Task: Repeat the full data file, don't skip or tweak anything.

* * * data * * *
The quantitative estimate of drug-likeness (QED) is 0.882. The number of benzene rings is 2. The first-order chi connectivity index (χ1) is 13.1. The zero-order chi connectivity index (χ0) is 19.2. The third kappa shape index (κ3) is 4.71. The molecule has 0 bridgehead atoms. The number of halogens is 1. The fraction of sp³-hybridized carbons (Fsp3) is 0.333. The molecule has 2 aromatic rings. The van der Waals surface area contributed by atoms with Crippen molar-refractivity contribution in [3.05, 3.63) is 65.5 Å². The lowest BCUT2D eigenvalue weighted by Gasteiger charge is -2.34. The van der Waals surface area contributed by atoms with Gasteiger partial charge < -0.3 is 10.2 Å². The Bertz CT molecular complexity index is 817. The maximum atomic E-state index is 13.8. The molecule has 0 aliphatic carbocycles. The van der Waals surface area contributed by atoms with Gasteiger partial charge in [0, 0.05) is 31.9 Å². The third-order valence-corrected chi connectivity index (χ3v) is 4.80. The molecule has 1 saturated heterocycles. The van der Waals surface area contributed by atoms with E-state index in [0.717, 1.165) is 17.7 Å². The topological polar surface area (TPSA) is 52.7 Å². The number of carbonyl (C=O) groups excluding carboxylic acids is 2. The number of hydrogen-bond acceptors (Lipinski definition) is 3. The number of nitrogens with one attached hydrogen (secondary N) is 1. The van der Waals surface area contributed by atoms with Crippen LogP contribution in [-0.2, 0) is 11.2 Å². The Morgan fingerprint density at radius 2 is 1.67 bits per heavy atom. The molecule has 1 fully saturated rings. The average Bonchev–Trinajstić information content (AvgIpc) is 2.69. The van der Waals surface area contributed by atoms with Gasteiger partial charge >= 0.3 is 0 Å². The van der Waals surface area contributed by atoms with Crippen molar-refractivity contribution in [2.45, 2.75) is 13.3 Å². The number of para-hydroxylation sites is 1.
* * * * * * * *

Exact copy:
The quantitative estimate of drug-likeness (QED) is 0.882. The number of benzene rings is 2. The first-order chi connectivity index (χ1) is 13.1. The zero-order chi connectivity index (χ0) is 19.2. The third kappa shape index (κ3) is 4.71. The molecule has 0 bridgehead atoms. The number of halogens is 1. The fraction of sp³-hybridized carbons (Fsp3) is 0.333. The molecule has 2 aromatic rings. The van der Waals surface area contributed by atoms with Crippen molar-refractivity contribution in [3.05, 3.63) is 65.5 Å². The lowest BCUT2D eigenvalue weighted by Gasteiger charge is -2.34. The van der Waals surface area contributed by atoms with Gasteiger partial charge < -0.3 is 10.2 Å². The Bertz CT molecular complexity index is 817. The maximum atomic E-state index is 13.8. The molecule has 0 aliphatic carbocycles. The van der Waals surface area contributed by atoms with Gasteiger partial charge in [0, 0.05) is 31.9 Å². The third-order valence-corrected chi connectivity index (χ3v) is 4.80. The molecule has 1 saturated heterocycles. The van der Waals surface area contributed by atoms with E-state index in [0.717, 1.165) is 17.7 Å². The topological polar surface area (TPSA) is 52.7 Å². The number of carbonyl (C=O) groups excluding carboxylic acids is 2. The number of hydrogen-bond acceptors (Lipinski definition) is 3. The number of nitrogens with one attached hydrogen (secondary N) is 1. The van der Waals surface area contributed by atoms with Crippen LogP contribution in [-0.2, 0) is 11.2 Å². The Morgan fingerprint density at radius 2 is 1.67 bits per heavy atom. The molecule has 1 fully saturated rings. The average Bonchev–Trinajstić information content (AvgIpc) is 2.69. The van der Waals surface area contributed by atoms with Gasteiger partial charge >= 0.3 is 0 Å². The van der Waals surface area contributed by atoms with Crippen molar-refractivity contribution in [2.45, 2.75) is 13.3 Å². The number of para-hydroxylation sites is 1.